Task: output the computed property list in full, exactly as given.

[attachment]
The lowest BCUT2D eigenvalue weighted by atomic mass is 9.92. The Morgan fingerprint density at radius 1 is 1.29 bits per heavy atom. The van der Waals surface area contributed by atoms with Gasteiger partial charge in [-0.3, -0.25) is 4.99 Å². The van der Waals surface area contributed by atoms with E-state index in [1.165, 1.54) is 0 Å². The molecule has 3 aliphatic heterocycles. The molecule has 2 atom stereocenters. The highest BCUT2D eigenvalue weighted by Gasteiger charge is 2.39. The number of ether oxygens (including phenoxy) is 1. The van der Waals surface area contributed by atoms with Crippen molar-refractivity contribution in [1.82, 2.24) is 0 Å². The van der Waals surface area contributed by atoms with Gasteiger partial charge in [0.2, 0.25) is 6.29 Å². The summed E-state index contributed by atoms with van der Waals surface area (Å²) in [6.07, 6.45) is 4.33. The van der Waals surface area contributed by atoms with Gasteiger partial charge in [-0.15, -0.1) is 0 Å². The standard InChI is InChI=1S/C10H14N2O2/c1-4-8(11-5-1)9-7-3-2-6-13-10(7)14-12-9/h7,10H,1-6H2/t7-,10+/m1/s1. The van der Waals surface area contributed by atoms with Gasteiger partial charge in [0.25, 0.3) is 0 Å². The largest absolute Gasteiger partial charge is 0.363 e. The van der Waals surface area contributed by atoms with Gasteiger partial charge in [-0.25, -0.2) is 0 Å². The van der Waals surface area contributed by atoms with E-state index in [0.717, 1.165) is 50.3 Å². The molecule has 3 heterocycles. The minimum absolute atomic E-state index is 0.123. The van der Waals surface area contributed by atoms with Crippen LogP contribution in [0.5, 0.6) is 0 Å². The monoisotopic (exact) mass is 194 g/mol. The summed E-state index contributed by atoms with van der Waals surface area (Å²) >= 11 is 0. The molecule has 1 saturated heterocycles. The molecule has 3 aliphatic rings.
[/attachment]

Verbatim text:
The lowest BCUT2D eigenvalue weighted by atomic mass is 9.92. The Morgan fingerprint density at radius 1 is 1.29 bits per heavy atom. The van der Waals surface area contributed by atoms with Gasteiger partial charge in [-0.3, -0.25) is 4.99 Å². The van der Waals surface area contributed by atoms with E-state index in [1.165, 1.54) is 0 Å². The molecule has 3 aliphatic heterocycles. The molecule has 2 atom stereocenters. The highest BCUT2D eigenvalue weighted by Gasteiger charge is 2.39. The number of ether oxygens (including phenoxy) is 1. The van der Waals surface area contributed by atoms with Crippen molar-refractivity contribution in [1.82, 2.24) is 0 Å². The van der Waals surface area contributed by atoms with Gasteiger partial charge in [0.2, 0.25) is 6.29 Å². The summed E-state index contributed by atoms with van der Waals surface area (Å²) in [6.07, 6.45) is 4.33. The van der Waals surface area contributed by atoms with Gasteiger partial charge in [-0.15, -0.1) is 0 Å². The standard InChI is InChI=1S/C10H14N2O2/c1-4-8(11-5-1)9-7-3-2-6-13-10(7)14-12-9/h7,10H,1-6H2/t7-,10+/m1/s1. The van der Waals surface area contributed by atoms with Gasteiger partial charge in [0.25, 0.3) is 0 Å². The largest absolute Gasteiger partial charge is 0.363 e. The van der Waals surface area contributed by atoms with Gasteiger partial charge in [-0.25, -0.2) is 0 Å². The van der Waals surface area contributed by atoms with E-state index in [0.717, 1.165) is 50.3 Å². The molecule has 3 heterocycles. The minimum absolute atomic E-state index is 0.123. The van der Waals surface area contributed by atoms with Crippen LogP contribution in [0.5, 0.6) is 0 Å². The monoisotopic (exact) mass is 194 g/mol. The summed E-state index contributed by atoms with van der Waals surface area (Å²) >= 11 is 0. The molecule has 1 saturated heterocycles. The molecule has 3 aliphatic rings.